The Algona Republican from Algona, Iowa on June 24, 1891 · Page 9
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The Algona Republican from Algona, Iowa · Page 9

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Algona, Iowa
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Wednesday, June 24, 1891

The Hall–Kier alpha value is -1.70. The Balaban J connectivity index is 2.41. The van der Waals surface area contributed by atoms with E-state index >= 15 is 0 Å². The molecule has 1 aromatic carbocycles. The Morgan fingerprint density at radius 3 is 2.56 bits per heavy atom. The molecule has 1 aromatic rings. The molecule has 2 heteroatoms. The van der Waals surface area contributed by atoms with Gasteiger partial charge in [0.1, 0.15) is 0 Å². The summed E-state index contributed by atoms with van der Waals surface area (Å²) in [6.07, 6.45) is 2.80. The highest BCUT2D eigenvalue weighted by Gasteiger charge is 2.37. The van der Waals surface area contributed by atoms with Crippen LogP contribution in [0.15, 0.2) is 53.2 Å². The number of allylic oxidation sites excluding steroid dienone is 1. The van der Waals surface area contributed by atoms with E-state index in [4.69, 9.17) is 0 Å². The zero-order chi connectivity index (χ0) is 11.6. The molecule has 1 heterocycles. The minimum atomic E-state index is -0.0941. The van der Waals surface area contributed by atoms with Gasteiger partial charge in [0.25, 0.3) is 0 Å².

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HARMONY IN OHIO. Nominated for Governor by Acclamation, With Mis Accustomed Klo<iuencc- Othcr Telling Speeches tn the Convention. The Ohio state republican; convention, held at Columbus June 16 and 17, was a grand political love-feast. On the second day when nominations were •declared in order ex-Gbv. Foraker arose to present the name of William McKinley for governor. The ex-governor was wildly received, and his remarks re- •ceived frequent interruptions by the •cheering audience. Col. RobertHarlan, •the colored orator of Cincinnati, soc- •Cnded Maj. McKinley's nomination "on Tje'halfof the colored voters of Ohio." With one wild, hilarious cheer of affirmation, the convention declared Maj. McKinley nominated governor by acclamation, and a committee was appointed to apprise him of his nomina- WILLIAM M'KINLET, JR. and to escort him to the hall. His ; appearance was the signal for another •outburst of enthusiasm. Maj. McKinley spoke in substance as -follows: Mn.~ CHAIRMAN AND GENTLEMEN OF THE »CONVENTION: I accept the nomination you ihavo tendered me, sensible both of the honor •. and responsibility it implies. It is a summons <pf my party to dutjr which I cnnnot disregard '•'And to which I yield cheerful obedience. Coming as it does, freely and heartily and without division, It is a manifestation of your confl- jdence which I shall always prize and which i .-shall evfii- strive to deserve. With your hearty .-good will and generous assurances I take the :post you have assigned me, relying upon you ;and the constituency behind you for that sup•port and cooperation which will crown with victory the work of to-day. The election this year is of unusual importance, not only because it determines the political character of the administration of the .-state tot the coming two years, but because It -.Involves the choice of a legislature whoso duty -It will bo to telcct a United States senator who -•will continue lor six years from March 4, 1893, •.and whose further duty it will bo to redistrict the state for representatives in congress under :the new census and wJpe from the statute boaks the crime against republican suffrage perpetrated by the present democratic legislature. Tho contest to which we invite our political . opponents, by this early convention, is one of principle and administration of idoaa and poll. rjcis.s, ajad the issues we tender must be fully presented and fairly tried before the tribunal -of the people. We must meet them frankly :.aml discuss thtm thoroughly. I need not re- :mindynu that the most efficient organization •will be required and that personal activity will ; be needed all along the lino from now until the • people's verdict shall be finally registered in ::Novembcr. There must be no over-confidence • or indifference—earnest and intelligent work, individual tind united, is the demand of the TJhour and the requirement of duty. Conscious f party integrity, firm in tho conviction that the party is right, that its principles are best adapted to the wants and welfare of the people, we invite tho. fullest discus- -sion, and in the end the intelligent and well • considered judgment of the electors of the state. We avoid no issue, we shirk no responsibility, •we run away from no party doctrine, we apologize for no public measure, of our making, and are ready to defend our acts against assault from any quarter. We do not invoke our past record as oxir only warrant for the confidence -of the people, although we turn to it with ; pride and satisfaction. There is not a page of it that we would obliterate If we oould, nor is •there a line which any lover of freedom or mankind would strike from its glorious pages. Can •this be asserted by or of any other political party? There has been no lack of courage und patriotism, and devotion -to the people's interests in the past, beginning with the .leadership of Lincoln and 'Chase, Seward and Wade, to that of Grant and -Garfleld, Hayes and Elaine, and Harrison, and there will be none in the future. The party has met every emergency, has responded to every call of country, has performed with fidelity .every duty with which it has been charged, and has successfully resisted every enemy of the ..government and the people, whether that ens- .my was seeking the nation's overthrow in open war, the violation of its plighted faith, or the •destruction of its industries. Whether against .slavery or repudiation—fiat money or free -trade, the republican party has stood firm and -.Immovable for right and country, for freedom :.and free homes, for the public credit, a sound currency, and for the maintenance of our In- %dustrial independence and the dignity and elevation of American labor. Its position upon .all these questions has never been doubtful or deviating, and in regard to those which are ap- -plicable to the present situation it will take no backward step. Iftue party in any of these ^gt'eat struggles has lost here and there from its .own ranks it has more than supplied such loss •.froin the other party of its strong and conservative men, whose love of country and concern •tor its financial soundness and industrial welfare have lifted them above und beyond party 'Obligations. The republican party occupies to-day the •.moat brilliant post in the politics of civlliza- •tlon. |ts achievements have no parallel—its record is without a rival. It has lost none of •Its old-time courage and decision and will abate nqne of its force and fidelity in the struggle, "Whipb is now upon us. Happily we present a -party & Ohio without a division in its ranks, without a break in its line. TJw.plfttform vhlch yo u have adopted meets -S»y ftpproy^l, $ announces with clearness and courage the great cardinal doctrines of the re-publican Party, while Jt proclaims the welt oon- siderea oonvioUons of Ohio republicans touch- toft the ijeyer p*?fian which now confronts us, :« 4pf B «9t niirwiw bu-t Widens the field of contention, It tenders issues bo.th state wad national and covers a}} the differences ^ ^^ principle and adwJntitiraiMofl between the republican and denjoorattp parties. The republican party «f Ohio approve th» aa- ^ministration of President garrison, and extend to it hearty cpngmtu.lMiea, It Das been clean, conservative, able anil patriotic. It has been wise in its domestic poUsy; and thoroughly .American in it|8 foreign, fthaj won t»e oona- deuce of the people at howe; It conwaanOs universal respect abroad. The party is in favor of a regulated Iramigro- ticjj, which sh^ll be jwst and reasonable and humane. Our shores should b£ made impassable to the vicious, too criminals ajul public dependents of other lands; tovjt not inhospitable -to the honest and virtuous ^Bd these Tjbo are veil disposed to our institutions.' isefcijw new 4& *#P?ter fcwes, ready to shajre ito 49 well as ttw> MpMtaw of existing law and such additional safeguards AS will protect our cluenshlp and our labor. It1» for liberal pension* W Qttf soldleiw and sailors, which tho legislation ot the last and previous congress faithfully attests. Although defeated temporarily 0 ; it has not abandoned tho Oftuse of honest elections. The cause survives ~the crlmo ngalnst popular ,goyernttient : con- tlhiies, and It will not be CiSnctdhed. The republican party will not relax its Vigilance Until oltlaen suffrage shall he recognized and a free ballot and honest elections, tho active principle of our government, shall be secured in every part of the republic. It can never consent to an irredeemable currency, whether Issued by state or national authority, it will maintain the public faith and tho public honor, and ita face will be set against debused coin and a depreciated currency now as heretofore. It will not forget the admonition of Washington, who said: "Cherish the public credit fts a mo'st Important source of our strength and security." It Is In favor of gold and silver; and also paper money based upon coin, all equal ar.d at all times Interchangeable; oaual In fact and equal In law. It Is In favor of a circulating medium largo enough to do the vast business of this country, but Insists that the circulating medium, wVeth- or silver or paper or gold, shall bo sound and stable, secure from discount or depreciation or fluctuation; not only good among ourselves, but wherever trade extends. This has boon and is now tho republican policy. Experience at homo .and throughout the world has demonstrated that a fluctuating, irredeemable currency falls most injuriously upon the laborer and agriculturist of the country. They give the best they.haVe-thelr labor and the products of their labor—and receive In payment tho worst form of money that passes current. Tho banker and the broker, tho grain dealer and the wool buyer, like tho rest of man- Kind, always pays out tho poorest money which will circulate and retains the best. If there Is money of different values, the best is practically taken out the channels of trade and from commercial uses—hoarded by those who can have accumulations and the circulating medium Is thus contracted and the country deprived or tho active use of Its best money. This results inevitably in one standard and that the poorest. Do wo want that? The republican party does not discredit silver. Its recent legislation secures for money uses the entire product of our silver mines and gives to tho people the use of gold and silver and paper, with which to do the business of the country all good, all sound, all Interchangeable, all equal in purchasing and debt-paying power. The farmer when he sells his wheat is required to give a full bushel In measure. He should receive and the buyer should bo required to pay him a full dollar In value. This cannot bo If we have different kinds of legal tender money of unequal value. We do not want short weights or short measures to apply to what we buy, nor do those who sell want or should they be required to receive, by the flat of the government, a short dollar In payment for what they sell. We all buy and we all sell something- labor or land or skill, or products or merchandise, and have an equal and reciprocal interest that our money shall have fixed and unvarying standards of value. When the laborer performs a full day's work he should receive his pay in dollars of full value. There can be no ledgerdemaln In legislation which will secure, to us money which does not belong to us or which can provide the means to pay our debts. The government was not or- dafnod for any such purpose. It can only give to tho citizen the widest opportunity of reward for his labor, energy and Investment. It cannot supply his losses, nor can it loan its taxes to him. It can coin money and regulate the value thereof—it can borrow money when its receipts fail to provide the necessary revenue to conduct the government. But'it cannot create money without creating a debt charageable upon the people. It cannot become the despository of the products of the | people, and advance money thereon, and if it had the power it would be unwise and suicidal to do it, and no man who will seriously reflect will be of any other opinion. We are confronted by a real danger, which prudent men of all parties should ti-y and avert before It is too late. We have reached the point where the ways part: the one straight and honorable ;the other crooked and beset with Ills; the one leading away from the well-settled policy of the fathers, which can end only In a revolution of values, the ruin of national and Individual credits and financial derangement generally; the other leading on the shining path of public safety and financial honor. There Is but one path forrepublloansto pursue —only one. It is that which they have always pursued; pursued in the face of throat and danger, denunciation and clamor, to the honor of the country and good of the people. If any man doubts where the path of safety lies lot him recall our own financial history; let him heed the warning of the wisest statesman. Webster, second only to Hamilton in financial wisdom, said: "A disordered currency is fatal to Industry, frugality and economy. It fosters the spirit of speculation and extravagance. It is the most effectual of inventions to fertilize the rich man's fields with the sweat of the poor man's brow." The public credit and sound finances must be preserved, and every scheme to destroy it must be met with courage and intelligence and repelled by the mighty force of public opinion. Better risk defeat which can be only temporary than capitulate with the demagogue or surrender to dishonesty. The misguided citizen never forgives the misguided party. The man j who is misled—honestly pursuing the wrong, never forgives his party for being wrong, even though for temporary advantage it agrees with him. He does not excuse his party If getting what he wants turns out to be what he ought not to have had. He respects his party for doing right even as against his judgment, but he has no further use for it if following his judgment harm and injury come to state and country and business. • The republican party never won a battle by truckling; It never lost one when it was honest and courageous. The honest and conservative and well meaning have the largest battalions when they muster under one flag. The platform indorses a protective tariff, which has been the policy of the government, recognized in }ts fiscal legislation, for more than half of Its life, and which has brought to the nation great streams of revenue to meet every national demand, and to the people the highest prosperity and the widest diversity of employment. It has for Its support the wisdom and prastloe of the men who founded the republic, and its 'more than half century of trial confirms their sagacity. It will not stop to discuss it now at any length. Washington spoke true words in bis farewell address when he snld: "That to have revenue there must be taxes; that no taxes can be devised which are not more or less inconvenient and unpleasant; that the intrinsic embarrassment Inseparable from the selection of the proper objects (which is always a choice of difficulties) ought to be a decisive motive for a candid construction of tkie conduct of the government in making |t,» We welcome the closest analysis of the subjects which the new tariff Jaw singled out for taxation and the duties imposed thereon, and we ask "a candid construction" of our legislation at the bands of the people. We have put the duties upon foreign products whieji'ppnje into the United States in competition' with the products of our own land and labor, IB npt that right* What better means are tljers pi raising Deeded revenues? Are these not proper objects for taxation? We have protected :4nM>r- ican products and American labor. We have looked after our own. '-That is the sum of our oflease." i can understand why tho (oitlgn producer, does npt like it, but I never oould understand why an American citizen should be unhappy over it. So long as foreign products can be found to tax, which compete with ourowa la our market, we, propose to t»x them r%tb,er than ta* our own, and where we fled foreign products which do not compete with, home products, except luxuries and those which encourage vice, we propose to permit them to come In free without tax or taritt. We prefer to tax the imported rather than the domestic product. Toe democratic party prefer to tax the domestic product ratUer than the imported. It prefers to tax a foreign product, the like of which we QajMWt produce at home, and the price of which, the. foreigner fixes absolutely to the American consumer, a tw wfticttftetteSttao Aswrlesw ^"^ WWIW ^^ the like of which wo do produce nt homo, although such a tax Is a benefit to American Interests and American labor, and Is not necessarily or oven generally paid by the American consumer. That is thn difference between tho two parties on this question. Their principle <>f taxation would fall most heavily upon our own people and inure to the bbnoflt of flompotliiff foreign countries and result in injury to our own. Their tariff legislation would benefit every country but our own. Ours would benefit our own without being unjust to any othor, We follow In our tariff policy the teachings of Washington and Hamilton and Clay and Webster and Lincoln and Outfield. They pursue tbe fallacies of Oobden and Bright and Calhoun and tho statesmen of the late southern con fedoracy. They are pledged how to Impede, if they can, tha prosperity of the country until after tho next presidential election. That Is their mission this year. Business disasters and reverses are tho ladder of their hopes. Prosperity and contentment among tho people, bring them sure political defeat. Idle furnaces dismantled factories, silent mines, unemployed workmen, general distress, aro tho sure harbingers of democratic victory. They arc discouraging Industrial activity through their press and orators, everywhere, and .every day,' and It breaks their hearts to see any manifestations of Industrial advancement in tho United States. They sneer at every attempt to establish new factories and would gladly frown them down. It Is tho same sneer and frown which have been exhibited toward our Industrial enterprises since 1801. But in spite of them, we now lead the world in manufactures, agriculture, and. paining, and We Will prosper under the new law in spito of their false omens and discouraging prophesies. They insist that we cannot mako tin plate- so they said about stoel rails, so they said about plate glass, and cutlery/and pottery, and when you take them to the factory and show them that we are making tin plate, they assert with intense pleasure thai we are only making "a little." That is true—but how much should we be making—that we aro making any is tho surprise, for tho protective duty on tin has not yet gone Into effect and will not until tho first of July. They arc determined that no new flres shall be started, no new Held for the employment of labor shall be opened up. no Increased market for agriculture secured If they can prevent it. They are so wedded to free trade and the British system they are willing any calamity should happen that would rob protection of its fruits and Its blessings. They would rather have adversity and "hard times" than to witness any further demonstration of the benefits of protection. They value their opinions more thun the general good. Thus I speak of the leaders of the democratic party, and the rank and flle are not with them in sympathy and purpose, and will not help them with their votes. Reflect for a moment—there is no section of this country, north or south, which Is not seeking by every manner of inducement to get manufactories established In their midst. They are giving donations, they aro offering bounties, in some communities they are taxing themselves and burdening their property for the sake of securing industries which will employ labor and enlarge their neighborhood markets. In the south, the great center of free trade, they are ottering freedom from taxation for ten and twenty years to those who will bring their capital and invest in productive enterprises; and this by authority of state law. And while all this is going on the leaders of the democratic party are proposing to tear down the protective tarilf and inundate this country with foreign competing products to displace those which those very manufactories propose to make and which the people are taxing themselves to establish. Tho people are looking after business and not politics, are trying to build up and diversify Industries in their villages and cities in our own country, while the free trade democratic leaders are endeavoring to undermine by unrestrained competition from abroad what we already have, and are offering every form of opposition to the inauguration of new enterprises. The people will come to see and understand this if they do not already, and their votes will go where their material interests lie. They will not spend their money to build up and give their votes to pull down. There is much complaint, particularly in Europe, and among the free trade theorists at home, about tho Increased duties under the new tariff law. It was framed on the principle I have already announced. True, we did advance some duties. It is said they bear heavily upon the farmers. Let us see if the criticism is supported by the facts. Thirty-three and one-third per cent, of the advanced duties are for the better protection of the American farmer. Twenty-eight in number of the advanced duties are upon wine and spirits, which will hardly burden the farmer. Five of the advanced duties are upon tobacco and agricultural products. In the framing of the law most carefully consideration was given to agriculture. No like recognition of this Industry can be found in any previous tariff legislation. While securing to the farmer the home market by increased protection, the law provides a reciprocity clause which Is Intended to extend his foreign market, and upon terms more favorable than those accorded to competing a»rioul- tural countries. The bill was drafted after the fullest consultation with the farmers of the United States. It was made to meet their just demands and reasonable requirements, and with a single exception their requests were granted. The law, while protecting the farmers' products fully and adequately, has reduced the duties on other products where it could be done with safety to home wages and the home market. It Is a significant fact that the articles which the farmer most frequently buys bear a less tariff than under the law of 1883 'and the products which he sells bear a higher duty than ever before. The following articles among others have either had the old duty decreased or removed altogether: Sugar, leather, boots and shoes, lumber, rice, starch, trace chains, hammers, spikes, nails, tacks, needles, wire and wire rods, screws, nuts and washers, files, rasps, binding twine, rope, cordage, log chains, iron piping, stove plates, -horse shoes, copper and products of, lead and products of, nickel and products of, steel rails, structural iron, bar iron, hoop iron, sheet Iron, wire rope and wire netting, varnishes, turpentine, camphor and glycerine. There can be no contention as to the needs of the farmer. They ore, first and foremost, a good home market. That is safely secured by the new tariff law. The consumers of the United States, who are the best in the world, are made his customers more securely than they have ever been before. No legislature can give him abounding crops; that is with him who plants and the Ureat power over all who "glveth the .increase." Next, he wants a foreign market for his surplus products. That he is assisted in securing so far as it is possible by tbe reciprocity provision of the new law, and no part of the law interferes with his entering any foreign market with any product of his fields or forests. Next, he wants good money for his products. He does not want to exchange his wheat for a clipped dollar, nor his wool for a depreciated currency. He now has the very best money in the world, thanks to the republican Party. I have dwelt at length upon national issues, but the campaign will not be confined to these alone. Jt will be bread enough to comprise all state issues, the record of the present state administration and the work of tbe legislature which for the past two y«are has been under the control of the denworaMs party. AU these will receive examination at tbe hands of the people. Whatever of goo4 can be found will have their approval,, m It ittoww, and whatever ot maladministration or oad legislation shall appear will as surely receive their condemnation- I do not intend at ife|s tljje to enter upon any extended review of the work of the present administration, it must not be forgotten that a legally elected Ueutananj, governor was deprived of his seat witbouj » legal contest, in disregard of all forms and precedents made and established in subcases, and : *IM* there was put in bis Place one who bad not re- ived a plurality e| tbe electors, but ,,jo was the minority ofujflid^te—» result re ached by denying to the 014 soldiers at the feom* and the students # tfc,e universities of «w irtate the rtgbj^ «^fe^«. fbfc crime Tho congrrsitonal gerrymander was also the work of Mi!< pri>i..T,, | rt .iHiature. A more unjust and partisan arrangement of the state for congressional purposes was never before con- or consummated. A republican state by accident a democratic legislature s so intorl6usly manipulated as to give to the democratic party sixteen out of twenty-one representatives, a deliberate disffundhlsement of more than half of th<3 republicans of the state. The state in 1890 gave a popular majority to the republicans, and yet tho democratic parly by its gerrymander secured a two-thirds majority of the representatives In the national housi; of representatives. Tho true voice ot Ohio is suppressed In the popular branch of congress and the voice of the minority Instead of the majority will speak and vote for the state. Economy in the expenditures of the monies of the state was a pledge of the party in power, and this in common, with all others has boon flagrantly violated. Their record Is ono of unparalleled extravagance. For the fiscal year, 1890, the general appropriations were $3,483,301, which was 8133,000 in excess of the receipts. Oov. Hoadloy's administration cost the state $6,4S,',Bf>8, ana the people retired him with a single torm. The first term of Gov. Foraker's administration cost W,398,730. The amount of the appropriations of the democratic legislature for Gov. Campbell's administration was $7,185,1205, which is ?i,30fl,697 more than Foster's llrst term, 11,403,638 more than Foster's second term. ?.)(V2,;w7 more than Hoadley's administration, J9IXS.KW more than Foraker's first term, and (fc?a r >,475 more than Foraker's second term. Indeed, It was a most fortunate thing that a republican congress returned to the states tho direct tux advanced by them for tho prosecution of the war from which Ohio received over a million and a quarter of dollars. But for this timely Inflow Into our state treasury we wouU' havo had a deficiency. Other Issues of state policy and admlntstra tion-wlil require our careful consideration, ant shall receive it, as wo meet the people In the course of tho campaign. Tho people of Ohio want not a parsimonious, but a wise and economical administration of the state government. They demand that expenses shall bo kept within tho annual revenue, and that taxation shall bo diminished rather than increased. They would abolish needless offices which annually tend to deplete the treasury, and which perform no good service to the state. They would improve the public institutions, and conduct them on business principles, and not through partisan management. Those institutions In which the people have a peculiar interest should receive the most sacred care of tho state, and ought to be free from politics and scandals, and administered with fidelity, economy and integrity. The state should be a model of economy, and furnish an example to its citizens of frugal man- agexient and business methods. I must detain you no longer; other occasions will offer fuller opportunity for discussion. I must not further interrupt the necessary business of this convention. Its spirit and unity, its numbers and enthusiasm Indicate an interest and purpose which are the forerunners of victory. We have never had a greater battle to fight—none where more vital Issues affecting all the people were involved, none where "the plain people" have greater stake or deeper Interests. To them and for them the appeal must be made. In them we must repose our trust. To them we must look for victory. Senator Sherman was then called on to address the convention. The applause was deafening as the veteran Ohio statesman advanced to the front of the platform and began his speech. Following is the substance of his remarks: Ho began by reviewing the history and achievements of the republican party, which, he declared, was the author of the sound financial system of the country and the protector of American industries. Ho eulogized President Harrison's administration. "Tho recent republican congress," he said, "has dealt with all leading questions of the time and with the most important questions with foreign nations. Everyone of these has either been settled or is in the way of settlement," The senator declared that the administration of Mr. Cleveland had devised nothing and accomplished nothing. Referring to the I^cKinloy bill, he said it was a measure that extended its benefits to artisan and farmer alike. It would bear discussion and would improve on acquaintance. The free coinage of silver, he declared, was neither just nor equitable. It would demonetize gold and disarrange all business relations. The speaker reiterated the republican declarations as to libunU pensions and the federal election bill, and closed with a prediction that Ohio would again lead the republican columns in November. At the conclusion of Senator Sherman's speech an address from Secretary Foster, who was unable to be present, was read. A synopsis follows: Ho analyzed the increased appropriations of tho last congress, and insisted that they were justified by sound policy. Of the $170,000,000 of Increase in appropriations nearly 833,000,000 was tor the postal service, and this, he said, simply represented the growth of the country for two yoars. Nearly two-thirds of the entire Increase was due to an increase of the pension list, and democrats, in opposing and criticising large appropriations, were directly attacking appropriations made for pensions. Answering the talk about a bankrupt treasury Secretary Foster predicted that before the end of two years we will have money enough to meet all government expenses. The secretary opposed free and unlimited coinage of silver, but was emphatic in his remarks favoring bimetallism. For lieutenant g-overnor, Andrew L. Harris, of Preble 1 county, was nominated on the first ballot; for state treasurer, W. T. Cope, of Cleveland, was nominated on the first ballot; for auditor of state, E. W, Poe, the present auditor, was renominated by acclamation; for attorney general, J. K. Richards, of Lawrence county, was nominated on the first ballot; for supreme judge, Marshall J, Williams, of Fayette county, was nominated by acclamation; for members of hoard of public works, Charles E." Grace, of Pickaway county, was nominated on the first ballot. The committee on resolutions submitted the platform: Its features are a general plank commending the record and principles of the republican party, reaffirming the doctrines of protection and commending the WtoKtnley bill; demanding protection for the wool industry equal to that accorded the most favored manufacturers of woolen goods; demanding a free Dallot; demanding tho enactment of laws to protect our country aK a i«st the influx of the vicious and criminal classes ot foreign nations and the importation of laborers to compete with our own citizens; favoring liberal pensions, economy in the administration of national and state af fairs; ample edupational facilities for the whole people; restraint of combinations of capital for unlawful purposes or purposes at variance with sound public policy, public lands for settlers, and restoring to the public domain all unearned railroad land grants; declaring in favor of gold and silver a$ the basis of currency; commending the Harrison administration and his foreign policy; commending the passage pf the silver bill by the last congress; indorsing reciprocity; commending the course of Senator Sherman and other Ohio republican members Jn congress; recommending favorable, legislation for farmers; condemning the Campbell administration and commending the administration of Oov. Foraker. Foster is of iths opinion that thg pjsoposed two-percent, borida can be disposed of at a premium, which |j»p|5#s "a condition of national credit existing nowhere else in the world:" >$pd this splendid ffcc* is due entirely fej republican management P* the country's finances. —St. Louis WAR REMINISCENCES. PmsCILLA FAIRFAX, forreit maltoth the heart Sloftj feul whon Vie desire eometh It is a tree of llfa.""- Peov. xlll; M. But few of (he living are left to know How PrlAollla Fairfax's faith wa* tried, when Jovo In <ho Mays of long ago Tho ravage and wreckage of War defied. At out of the meadow thf> lark took wing, Her soul bv n strange unrest was stirred, To keep her tryst at tho cliff-hid spring, Though her heart was sick with Its hopo deferred, Against, the l^ole of a gnarly b^aeh Sho pressed her lips wltli a b ushing face, To flic rou«h-out wonls of a lover's speech Her trembling lingers soaroj could trace. Tlio letters were blurred and scarred with age, By winters of snow and summers of rain, But n^-ver was written a holler pase, By winters of Sorrow and summers of pain. And there was the date— was It '"01?" Apples and cherries were all In bloom, She saw him shoulder his heavy gun And march away in tho solemn gloom. Thrice since then had the cherry bloomnd And the hills boon crowned with a vivid rod, while over the valleys the onnnon boomed Till the waves of war washed up the dead. The cloud passed over them, speeding south, Sweeping with besom of smoke and flame- Never by letter or word of mouth Unto her ever a whisper came. Bui tho afternoon gnSW hot and still; The path to the house was lonor and steep; She dlpp«d her pall Into the bubbling rill— 'Tls a woman's fato to work and weep. Sho stopped at tho knotty bench again To rest and linger a little spell, Sighing for only "What might have been," When over her pathway a shadow fell. Shading her eyes with a trembling palm. She caught her breath in her glad dismay, She knew in spite of that soldierly calm That bronzed face and that suit of gray. Her eyes met his and with cheeks aglow Their tears Into solemn Joy wero wed, For tho kindly care of a northern foe Had robbed the yawning grave of its dead. With his good right arm ho held her close. And she. for joy, could scarcely grieve Though—her hand on his shoulder folded thus— Her tears dropped down on his empty sleove. —Edwin S. Hopkins, In Detroit Free Press. IN THE TRENCHES. A Confederate Soldier's Stories of the Atlanta Campaign. "Virg Mose" has some lively reminiscences of the days when the Yankees were encamped round and about Atlanta, His adventures in that locality are very interesting. But let him tell his story in his own way: Our rifle pits were about ten feet long, four feet wide and five feet deep. The dirt was piled up on rails, and under them was a small hole to shoot through. Those pits were twenty feet apart, and in each of them we had three men. Our main line was two hundred yards in thcTear of the rifle pits, and we always had one-half of our men on picket. The pickets were relieved every night at midnight On the night of August 5, a Yankee exclaimed: "Johnny, stop your shooting and let's be friendly." We said: "All right," and in less than ten minutes we were all mixed up together and chatting pleasantly. We exchanged tobacco for coffee and other stimulants. I remember conversing with two Yankees of Indiana, who were of middle age, on their rifle pit. They said to me: ' 'You seem to be very young; were you conscripted and made to go to the war?" "No," said I, "I voluuteere,d," "Where do you live?" said one of them, "About seventy-five njiles north of .here," said, I. They then asked me what I was fighting for. My answer was that I was fighting for Georgia, to drive the invaders from her soil. Those Yankees looked upon each other and said: "This boy don't know what he is fighting for. We don't care a cent for the negroes, but we want the union, and we are going to vote for Gen. McClellan for president and stop this bloody war, and if the private soldiers would do it on both sides the war would end before daylight;" and they at last asked me to go with them to their headquarters and they would assure me that I would be out of the war for all time to come if I would take the oath and go north and hire out and make money, etc. '/ commenced to tell them what I would submit to before I would do a thing like that, when the Louisianians on our right took a notion to charge them. The firing was heavy and the yelling was awful. I jumped up to run to my hole and ran against a Yankee who had been on our side, and we both fell backward. As we rose we teould tell each other by our uniforms— both apologized and went on. That was the hardest jolt a Yankee ever gave me in the war. The midnight charge did nqt last more than half an hour, and we were all together again next day and night— all friendly—not a gun fired, when on the third day of our armistice the enemy brought a line of battle up at once and charged our picket line, and but five of our pickets got away in our brigade. But we dug new pits that night under a heavy fire, when several of our men got killed. From that time on there was no more friendship between us. I remember next day having shot eighty rounds of cartridges, and awhtte before night the tube o| my gun burst and I asked, Went, MeGee, who was in command of the pickets, what to d.9 about it He said it was dangerous to go tp the rear for another gun; and if they charged us I was ta no ix to be there without a gun. It was some distance to our line Bn d through an ojd pine field; but J thought I would risk it and outrun the bullets, 4s I got out of the rifle pit it seemed as though a thousand went to shooting at Bie. J never could remember h»w I got to the line of breastworks, but think the bullets were so thick that I got on top of them and rode out It was dark wfepn I went back and founid fciaut McGee very anxious about Wje, The following day Lafayette Qfcanjbers, of our company, was fejUled-^a, shot in the fceajl, I w §nt ov«p to the 1st Georgia to tell his brother Jphn, wb4> afterward, took eharge Q| bis clothing. John wore fete buotEep'. hat, «,nd I was informed by Frank Ai* "" With John, that he was killed soon afterward—shot in the head. ? We cut tlown those old-fleld pine* and felled them alf toward the eneroy^—eut off the limbs two or three *eet from fli~e% main trunk ftflrl life wed them to a ahalfft point. One Yattk<& wh<* : betottgetf* fa* the Twenty-first Missouri ferawled tea* our line and wais killed. M«- fras taken away by tieithe> side. ThrW W«dk» later when Sherman evacuated ou* front 1 and some others woat to fifirf the body of John Chambers, His hea(4 had come off. I remember looking afc him and thinking that perhaps at thai moment he had a dear mother in the laf west, who, like my own dear mother who was so far away, was in some se* cret place upon her knees asking God to spare her boy. Perhaps that mother now is still looking for her boy; but alasl she will see him never on thi» earth. When living I was his enemy, but when h<! was lying there in death I was his friend and admired his bravery, and now J. sympathize with his family wherever they may be.—Atlanta Constitution. A BRAVE DEED. Hotv a Private Extinguished a Hunting Ammunition Wagon, "There goes the bravest man in the United States army, at least I saw him do as brave a deed as any that ever was done," said Capt. Mack in Amsden'a bank as he looked out on the street at a man going by. "There were a good many brave deeds done in the army. Who is your man, and what did he do?" "He is Tom Gilbert and was a private in my company. Two men were packing ammunition in a wagon at Baton Rouge and some powder exploded in the wagon and killed one of them. The wagon contained thirty-two twenty- pound shells loaded with powder. The shells were packed points down and the orifice in the rear end of each one was filled with oakum, which is to be pulled out and replaced by a fuse when put in the gun. The explosion of powder set fire to the oakum and it was burning toward the powder when Gilbert saw the situation. He first drew the injured man away from the wagon, and then finding a pail of water con- viently near, picked the shells up and dipped the burning ends in the water. None of them exploded, or hie would not have been here to go by the window to-day."—Detroit Free Press. He Waited In the Cellar. In traveling over the battlefield of Antietam I met an aged negro who seemed to know the lay of the ground perfectly well, and after a time I inquired: "Were you here when the fight took place?" "Eight yere, sah?" he replied. "Saw it all then?" "Well, sah, not'zackly, but I saw de dead folks arter de battle." "Why didn't you witness the movements of the troops?" "Well, sah, I was dun embarrassed a heap dat day. I knowed Gineral Lee was dependin' on me not to whoop fur de Yankees, an' dat ftineral McClellan was dependin' on me not to whoop agin 'em, an' so I dun went down cellar an' sat on de head of a cider bar'l an' let 'em fight it out de best way dey could." —N. Y. World. WAIFS FOR OLD WARRIORS. '" Me with My Grand Army Badge on My Breast," "My Father's Flag and Mine," "Oh, Guard That Banner While We Sleep," and the Veteran's Last Song" are very popular with the_ boys who wore the blue. Chaplain^ John Hogarth Lozier, of Mount Vernon, la., is the author of the last of those named. CHARLES F. GILLET, of Cleveland, has the honorable discharge of a dog from the union army. , The dog served for three years in battery Jl ^f the independent regiment of ' the Pennsylvania light artillery. The discharge recites that "Jack Puppy" (brindle) is a "watchman" in Capt. E. H. Nevin's company; that he was enlisted Jan. 31, ,1863, for three years, and was discharged June 10,1885, by reason of expiration of term. ADMIBAL WOBDEN, who commanded the original Monitor in its historic fight with the Merrimac, still shows in hia face the heavy peppering with gunpowder which he received in that engage- ^ ment by the explosion of a shell at the peephole to which his eye was applied. He is living unostentatiously in Washington, and it is difficult to get him to say anything about himself or about the battle in which he won distinction. He eschews all articles of dress which, would indicate his profession. THE late Henry S. Sanford was American minister to Belgium during our civil war; but Mr. Seward once said of him that during tho first year of the rebellion he was virtually our minister for aU Europe. He performed many important and delicate services for the government in that crisis. At the time of the "Trent affair," for instance, when there was danger of war with England, and when by the queen's order British ports were close! to the exporting 1 of military supplies, some two thousand tons of much-needed ^alt* petre that had been purchased for the United States was locked up in Engr land. Immediately, on his own respon^ sibility, Mr. Banford bought up and shipped to this country all tbe saltoetra on sale on the continent—ft resoon^i^ • ity on wbieb be risked hia wbote ft*. tune. TUB gallant Gen, Frana Sfce.1 times, but be doea »pt Jook «§ as he looked in other, yearf, evident that the hard bare told upon bim. six years of §fe, „,,,__ since he ws»t«tt4»Wi! of ^ ^ ^boo| at <?frl|rttbe, in Germany, tbrs* years efcws be |e|d «• ~ tbe B^dejB revolution, foftjr be cajw* to JSew Yof%, fpfM •ince be entered unon wit™*y> wii' 1 ' wflp^w*^i*ap «S^]iip!*W" woa